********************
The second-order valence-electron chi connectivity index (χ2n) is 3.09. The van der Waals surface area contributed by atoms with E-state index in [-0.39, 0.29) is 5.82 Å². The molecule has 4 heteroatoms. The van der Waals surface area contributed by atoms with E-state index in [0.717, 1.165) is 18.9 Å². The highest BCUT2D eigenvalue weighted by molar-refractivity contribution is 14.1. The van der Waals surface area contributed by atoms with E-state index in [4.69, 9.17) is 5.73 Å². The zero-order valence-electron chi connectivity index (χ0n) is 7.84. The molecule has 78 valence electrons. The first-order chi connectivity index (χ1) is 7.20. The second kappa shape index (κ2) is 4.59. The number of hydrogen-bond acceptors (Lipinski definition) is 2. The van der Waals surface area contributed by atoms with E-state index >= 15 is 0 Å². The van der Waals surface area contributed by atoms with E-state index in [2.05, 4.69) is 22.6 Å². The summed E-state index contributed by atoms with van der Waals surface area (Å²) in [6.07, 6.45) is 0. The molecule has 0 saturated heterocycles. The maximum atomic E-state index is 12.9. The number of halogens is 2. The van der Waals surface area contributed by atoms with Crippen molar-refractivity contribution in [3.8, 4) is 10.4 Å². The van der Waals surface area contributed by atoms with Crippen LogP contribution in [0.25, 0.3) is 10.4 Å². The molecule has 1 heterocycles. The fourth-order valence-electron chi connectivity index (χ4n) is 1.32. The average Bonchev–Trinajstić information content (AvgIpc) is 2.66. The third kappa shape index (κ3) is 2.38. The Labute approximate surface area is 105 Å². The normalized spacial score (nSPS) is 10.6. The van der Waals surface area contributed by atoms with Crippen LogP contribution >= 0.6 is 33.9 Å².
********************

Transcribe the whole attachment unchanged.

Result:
The second-order valence-electron chi connectivity index (χ2n) is 3.09. The van der Waals surface area contributed by atoms with E-state index in [-0.39, 0.29) is 5.82 Å². The molecule has 4 heteroatoms. The van der Waals surface area contributed by atoms with E-state index in [0.717, 1.165) is 18.9 Å². The highest BCUT2D eigenvalue weighted by molar-refractivity contribution is 14.1. The van der Waals surface area contributed by atoms with E-state index in [4.69, 9.17) is 5.73 Å². The zero-order valence-electron chi connectivity index (χ0n) is 7.84. The molecule has 78 valence electrons. The first-order chi connectivity index (χ1) is 7.20. The second kappa shape index (κ2) is 4.59. The number of hydrogen-bond acceptors (Lipinski definition) is 2. The van der Waals surface area contributed by atoms with E-state index >= 15 is 0 Å². The van der Waals surface area contributed by atoms with E-state index in [2.05, 4.69) is 22.6 Å². The summed E-state index contributed by atoms with van der Waals surface area (Å²) in [6.07, 6.45) is 0. The molecule has 0 saturated heterocycles. The maximum atomic E-state index is 12.9. The number of halogens is 2. The van der Waals surface area contributed by atoms with Crippen molar-refractivity contribution in [3.8, 4) is 10.4 Å². The van der Waals surface area contributed by atoms with Crippen LogP contribution in [0.25, 0.3) is 10.4 Å². The molecule has 1 heterocycles. The fourth-order valence-electron chi connectivity index (χ4n) is 1.32. The average Bonchev–Trinajstić information content (AvgIpc) is 2.66. The third kappa shape index (κ3) is 2.38. The Labute approximate surface area is 105 Å². The normalized spacial score (nSPS) is 10.6. The van der Waals surface area contributed by atoms with Crippen LogP contribution >= 0.6 is 33.9 Å².